Texas property owners are becoming more knowledgeable on renewable energy as wind and solar projects continue to thrive in the state of Texas. In the early stages of renewable development, leases were not heavily negotiated and were executed swiftly, at little cost to developers. Today, the expectation is quite different.
Landowners in Texas have become extensively familiar with the renewable industry as wind and solar projects pop up across the state. With that knowledge comes increased interest, and with increased interest comes more attorneys specialized in the business of representing landowners in the renewable field. Over the last few years, we have seen more and more landowners engage specialized renewable attorneys to review their leases, and we have ourselves received far more requests to represent landowners than we ever have in the past. Due to the increased involvement of attorneys on behalf of the landowners, lease negotiations are now a more drawn out, involved, and intricate process. Landowners are increasingly leveraging their knowledge on what has been agreed to by a developer in the past and the favorable terms obtained by neighbors. Additionally, as landowner attorneys gain experience, they build a solid database and can advise on what has become the new “market” standard, which may be very different than what works for a developer under its financial model for their project.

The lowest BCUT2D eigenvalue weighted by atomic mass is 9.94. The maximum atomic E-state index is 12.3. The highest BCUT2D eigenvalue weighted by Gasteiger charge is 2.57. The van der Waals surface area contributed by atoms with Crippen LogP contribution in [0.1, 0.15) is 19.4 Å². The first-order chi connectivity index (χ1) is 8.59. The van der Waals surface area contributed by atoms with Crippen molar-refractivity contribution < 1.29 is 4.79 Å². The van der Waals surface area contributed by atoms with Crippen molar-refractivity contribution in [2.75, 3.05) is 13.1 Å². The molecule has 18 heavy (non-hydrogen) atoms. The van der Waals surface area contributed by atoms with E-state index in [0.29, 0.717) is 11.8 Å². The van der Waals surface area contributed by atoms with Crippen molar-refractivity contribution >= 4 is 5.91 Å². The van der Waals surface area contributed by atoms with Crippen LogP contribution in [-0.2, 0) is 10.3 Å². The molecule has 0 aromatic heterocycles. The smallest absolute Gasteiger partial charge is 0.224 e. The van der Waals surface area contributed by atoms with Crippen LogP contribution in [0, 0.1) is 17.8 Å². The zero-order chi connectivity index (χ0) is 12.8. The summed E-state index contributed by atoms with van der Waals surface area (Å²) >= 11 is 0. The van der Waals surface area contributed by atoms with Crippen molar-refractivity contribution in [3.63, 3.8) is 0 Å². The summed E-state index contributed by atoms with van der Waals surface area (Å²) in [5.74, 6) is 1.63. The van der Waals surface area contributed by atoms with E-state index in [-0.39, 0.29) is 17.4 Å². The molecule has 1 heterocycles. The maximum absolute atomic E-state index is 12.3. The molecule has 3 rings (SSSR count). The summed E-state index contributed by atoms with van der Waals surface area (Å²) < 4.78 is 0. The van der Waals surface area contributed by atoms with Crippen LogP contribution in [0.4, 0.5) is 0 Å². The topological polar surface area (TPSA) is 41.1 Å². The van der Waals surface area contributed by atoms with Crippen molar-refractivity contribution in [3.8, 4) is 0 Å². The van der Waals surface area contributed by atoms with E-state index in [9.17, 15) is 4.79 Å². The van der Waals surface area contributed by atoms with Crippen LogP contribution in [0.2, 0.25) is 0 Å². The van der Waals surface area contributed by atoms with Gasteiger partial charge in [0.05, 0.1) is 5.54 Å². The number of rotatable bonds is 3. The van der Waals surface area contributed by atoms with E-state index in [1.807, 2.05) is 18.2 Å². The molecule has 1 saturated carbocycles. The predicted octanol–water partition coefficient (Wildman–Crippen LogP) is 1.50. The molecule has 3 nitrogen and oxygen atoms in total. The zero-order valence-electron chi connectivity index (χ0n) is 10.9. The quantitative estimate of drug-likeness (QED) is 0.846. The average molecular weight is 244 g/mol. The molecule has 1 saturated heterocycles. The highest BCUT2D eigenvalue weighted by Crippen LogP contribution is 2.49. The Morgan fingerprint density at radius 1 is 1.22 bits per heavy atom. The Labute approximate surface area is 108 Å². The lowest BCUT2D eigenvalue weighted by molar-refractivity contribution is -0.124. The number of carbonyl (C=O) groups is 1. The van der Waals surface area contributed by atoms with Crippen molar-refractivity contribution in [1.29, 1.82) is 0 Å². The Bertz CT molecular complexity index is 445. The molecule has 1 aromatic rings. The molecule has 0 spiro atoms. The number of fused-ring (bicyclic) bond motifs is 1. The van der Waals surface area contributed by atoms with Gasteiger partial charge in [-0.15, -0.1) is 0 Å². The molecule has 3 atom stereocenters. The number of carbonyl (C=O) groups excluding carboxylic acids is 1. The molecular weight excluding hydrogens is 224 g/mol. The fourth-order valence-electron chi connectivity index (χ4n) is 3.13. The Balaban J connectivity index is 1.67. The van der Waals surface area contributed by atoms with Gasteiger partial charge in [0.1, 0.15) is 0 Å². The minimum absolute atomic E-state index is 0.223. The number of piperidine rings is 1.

Due to the increased sophistication of landowners and their attorneys, it is has become increasingly important for developers to engage or involve legal counsel early in the process to advise on revisions that can be made without jeopardizing future sale, loan, or equity transactions. We have unfortunately seen developers agree to unfavorable and unfinanceable terms in order to get a deal done and to meet deadlines, which ends up causing more delays and costs on the back end when legal counsel needs to come in and rectify. Legal/local counsel has the experience and knowledge to know what can and cannot be accepted when negotiating leases, which will end up saving a developer a good deal of time and money in the long run.